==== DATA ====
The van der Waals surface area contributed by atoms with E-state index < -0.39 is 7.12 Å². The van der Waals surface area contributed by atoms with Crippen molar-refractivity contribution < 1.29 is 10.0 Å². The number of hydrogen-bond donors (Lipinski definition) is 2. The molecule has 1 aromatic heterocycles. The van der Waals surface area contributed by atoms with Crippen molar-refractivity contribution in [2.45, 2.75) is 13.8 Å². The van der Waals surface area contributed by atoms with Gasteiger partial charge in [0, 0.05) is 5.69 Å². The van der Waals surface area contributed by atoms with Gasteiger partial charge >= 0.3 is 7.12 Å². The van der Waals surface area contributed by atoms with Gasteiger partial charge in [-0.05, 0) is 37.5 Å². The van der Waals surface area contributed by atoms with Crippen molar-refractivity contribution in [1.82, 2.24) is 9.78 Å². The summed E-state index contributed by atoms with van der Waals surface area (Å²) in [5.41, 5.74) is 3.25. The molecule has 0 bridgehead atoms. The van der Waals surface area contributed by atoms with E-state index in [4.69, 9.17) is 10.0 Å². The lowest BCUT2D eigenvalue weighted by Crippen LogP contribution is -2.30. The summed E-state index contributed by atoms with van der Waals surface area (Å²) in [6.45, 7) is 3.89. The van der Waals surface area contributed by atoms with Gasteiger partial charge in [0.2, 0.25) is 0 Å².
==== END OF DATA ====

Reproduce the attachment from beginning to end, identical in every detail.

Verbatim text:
The van der Waals surface area contributed by atoms with E-state index < -0.39 is 7.12 Å². The van der Waals surface area contributed by atoms with Crippen molar-refractivity contribution < 1.29 is 10.0 Å². The number of hydrogen-bond donors (Lipinski definition) is 2. The molecule has 1 aromatic heterocycles. The van der Waals surface area contributed by atoms with Crippen molar-refractivity contribution in [2.45, 2.75) is 13.8 Å². The van der Waals surface area contributed by atoms with Gasteiger partial charge in [0, 0.05) is 5.69 Å². The van der Waals surface area contributed by atoms with Gasteiger partial charge >= 0.3 is 7.12 Å². The van der Waals surface area contributed by atoms with Gasteiger partial charge in [-0.05, 0) is 37.5 Å². The van der Waals surface area contributed by atoms with Crippen molar-refractivity contribution in [1.82, 2.24) is 9.78 Å². The summed E-state index contributed by atoms with van der Waals surface area (Å²) in [5.41, 5.74) is 3.25. The molecule has 0 bridgehead atoms. The van der Waals surface area contributed by atoms with E-state index in [4.69, 9.17) is 10.0 Å². The lowest BCUT2D eigenvalue weighted by Crippen LogP contribution is -2.30. The summed E-state index contributed by atoms with van der Waals surface area (Å²) in [6.45, 7) is 3.89. The van der Waals surface area contributed by atoms with Gasteiger partial charge in [0.2, 0.25) is 0 Å².